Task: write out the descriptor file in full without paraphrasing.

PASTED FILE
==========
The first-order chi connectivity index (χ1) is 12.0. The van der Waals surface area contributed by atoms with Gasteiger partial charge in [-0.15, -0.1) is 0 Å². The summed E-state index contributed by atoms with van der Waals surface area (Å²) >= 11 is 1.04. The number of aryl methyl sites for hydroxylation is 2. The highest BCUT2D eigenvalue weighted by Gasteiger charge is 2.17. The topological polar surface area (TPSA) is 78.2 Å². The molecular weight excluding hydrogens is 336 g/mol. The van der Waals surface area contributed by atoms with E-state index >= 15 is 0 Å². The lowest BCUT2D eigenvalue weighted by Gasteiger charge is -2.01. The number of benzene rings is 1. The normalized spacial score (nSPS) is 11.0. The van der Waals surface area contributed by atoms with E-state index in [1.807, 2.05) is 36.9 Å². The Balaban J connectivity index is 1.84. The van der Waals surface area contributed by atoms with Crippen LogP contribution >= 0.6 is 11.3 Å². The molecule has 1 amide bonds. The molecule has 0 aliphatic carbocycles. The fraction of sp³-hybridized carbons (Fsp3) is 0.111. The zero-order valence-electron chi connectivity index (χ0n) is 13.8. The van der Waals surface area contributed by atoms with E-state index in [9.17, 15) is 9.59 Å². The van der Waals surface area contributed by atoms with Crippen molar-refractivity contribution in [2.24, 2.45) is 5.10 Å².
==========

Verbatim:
The first-order chi connectivity index (χ1) is 12.0. The van der Waals surface area contributed by atoms with Gasteiger partial charge in [-0.15, -0.1) is 0 Å². The summed E-state index contributed by atoms with van der Waals surface area (Å²) >= 11 is 1.04. The number of aryl methyl sites for hydroxylation is 2. The highest BCUT2D eigenvalue weighted by Gasteiger charge is 2.17. The topological polar surface area (TPSA) is 78.2 Å². The molecular weight excluding hydrogens is 336 g/mol. The van der Waals surface area contributed by atoms with E-state index >= 15 is 0 Å². The lowest BCUT2D eigenvalue weighted by Gasteiger charge is -2.01. The number of benzene rings is 1. The normalized spacial score (nSPS) is 11.0. The van der Waals surface area contributed by atoms with E-state index in [1.807, 2.05) is 36.9 Å². The Balaban J connectivity index is 1.84. The van der Waals surface area contributed by atoms with Crippen LogP contribution >= 0.6 is 11.3 Å². The molecule has 1 amide bonds. The molecule has 0 aliphatic carbocycles. The fraction of sp³-hybridized carbons (Fsp3) is 0.111. The zero-order valence-electron chi connectivity index (χ0n) is 13.8. The van der Waals surface area contributed by atoms with E-state index in [9.17, 15) is 9.59 Å². The van der Waals surface area contributed by atoms with Crippen molar-refractivity contribution in [2.24, 2.45) is 5.10 Å².